According to our “Dear Leader” – now burdened with the sobriquet “Bagman” – Hong Kong’s economy is suffering a severe downturn because tourists from mainland China no longer wish to visit.
Leaving aside the restriction imposed last year that curtailed unlimited access for Shenzhen residents to once a week – which Bagman omitted to mention – he assigns the primary blame for the downturn to the inhospitable attitude toward mainland tourists evinced by Hong Kong residents, and now the independence campaigners in particular.
Indisputably, discourtesy to visitors, no matter from where they come, is unforgivably bad manners.
Whilst not exonerating any of these ruffians for their misconduct, it is a fact that some of the mainland visitors’ behaviour does lag sadly behind Hongkongers’ cultural norms.
Yet this is really not surprising.
The Cultural Revolution set China’s development back at least 50 years.
Regrettably, a significant number of mainland visitors not only fail to adhere to what Hongkongers regard as acceptable conduct but exacerbate the situation by an arrogant insistence on queue barging and speaking only in Putonghua.
Try that sort of thing in France, and you will quickly find yourself in the merde.
Similarly, roughing up the parallel traders is hardly calculated to make friends and influence people and falls seriously short of what we expect from Hongkongers.
Yet, given the handsome profits to be earned from such trade, most entrepreneurs on the receiving end of the abuse probably regard this as part of the cost of business.
As for the effect on tourism of the independence campaigners, absent reliable statistics, there is no evidence to support the proposition that the patently futile aims of a small, albeit vocal, minority will deter visitors.
Catalonia’s independence campaigners have absolutely no effect whatsoever on tourists flooding into Barcelona to watch FC Barcelona or have their pockets picked on Las Ramblas.
Bagman’s reference to tourism is in the context of its contribution to our economy.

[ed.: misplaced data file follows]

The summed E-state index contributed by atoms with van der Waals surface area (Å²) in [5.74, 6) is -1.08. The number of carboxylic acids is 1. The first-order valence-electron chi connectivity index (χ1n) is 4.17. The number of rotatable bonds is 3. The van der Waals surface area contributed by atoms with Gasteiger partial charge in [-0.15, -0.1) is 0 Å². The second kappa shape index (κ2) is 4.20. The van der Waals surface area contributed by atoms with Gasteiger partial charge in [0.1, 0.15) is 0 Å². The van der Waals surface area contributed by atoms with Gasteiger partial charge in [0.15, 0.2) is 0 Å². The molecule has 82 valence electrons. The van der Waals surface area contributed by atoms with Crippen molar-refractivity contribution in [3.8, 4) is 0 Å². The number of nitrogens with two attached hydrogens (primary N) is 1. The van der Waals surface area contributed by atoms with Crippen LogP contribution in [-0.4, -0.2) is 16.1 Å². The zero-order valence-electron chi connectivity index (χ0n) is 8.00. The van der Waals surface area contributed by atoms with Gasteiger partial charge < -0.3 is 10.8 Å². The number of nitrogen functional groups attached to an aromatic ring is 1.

Broadly speaking, there are two categories of tourist: cheap groups or the beneficiaries of corrupt practices anxious to launder their smelly money.
The cheap Charlies contribute very little to the economy, unless their tour leaders can cajole, threaten or bribe them into buying goods.
A HK$500 (US$64.40) tour inclusive of travel, five nights’ hotel, meals and coach trips is more likely to leave us hugging a deficit.
The major shortfall lies with the second category, who are running for cover as President Xi Jinping pursues them for their grubby practices.
Previously, the “laundrymen” were buying up the shiny merchandise on offer in the big gold and jewelry shops that sprang up along the length of Nathan Road like mushrooms after a rain shower, except that these retailers were more akin to toadstools than edible fungi.
This category also included the shoppers who descended like locusts on the designer label retail outlets in the shopping malls and Canton Road.
President Xi’s anti-corruption campaign is reducing the major gold and jewelry businesses to tears.
I, for one, am not offering a handkerchief. It could not happen to a more deserving group of interests.
One by one, retail premises and restaurants are closing down as the landlords demand yet higher rents, displaying that singular impaired vision that comes from having enjoyed obscene profits while strangling Hong Kong’s indigenous businesses.
Doubtless, the great land development tycoons are endeavoring to bend the Bagman’s ear, laying the blame for the inexcusable reduction in their profits on the sad young people advocating independence from China, whereas the true reason for their perceived problems lies at their own doorstep — their own unadulterated, unconscionable greed.
It is the Bagman’s ignorance or willful blindness to this viral sickness that infects Hong Kong’s economy that leads, amongst other inadequacies of an inept government, to a growing dissatisfaction and increasing sense of hopelessness.
Hong Kong is still a destination for visitors from all over the world, though they must be sorely disappointed to discover that the wonderful architectural heritage is largely being destroyed or, as in the case of the old pillar boxes, covered up in a rush of anti-colonial blood to the crutch.
(An outstanding exception is the Court of Final Appeal building, exquisitely restored, though the totality of its architectural merits is not open to the general public.)
The past is part of Hong Kong’s remarkable history, not something to be airbrushed out to meet some absurd notion of Communist Party rectitude.
The tourists who come to ride the Hong Kong-Kowloon ferry across what little is left of our harbor, ride the trams, walk around the Peak, sample Cantonese cuisine and experience the outstanding levels of service in our great hotels all contribute to the economy.
Many, if not most non-mainland Chinese tourists come to marvel at a part of China that is a great success story, not governed by the Chinese Communist Party.
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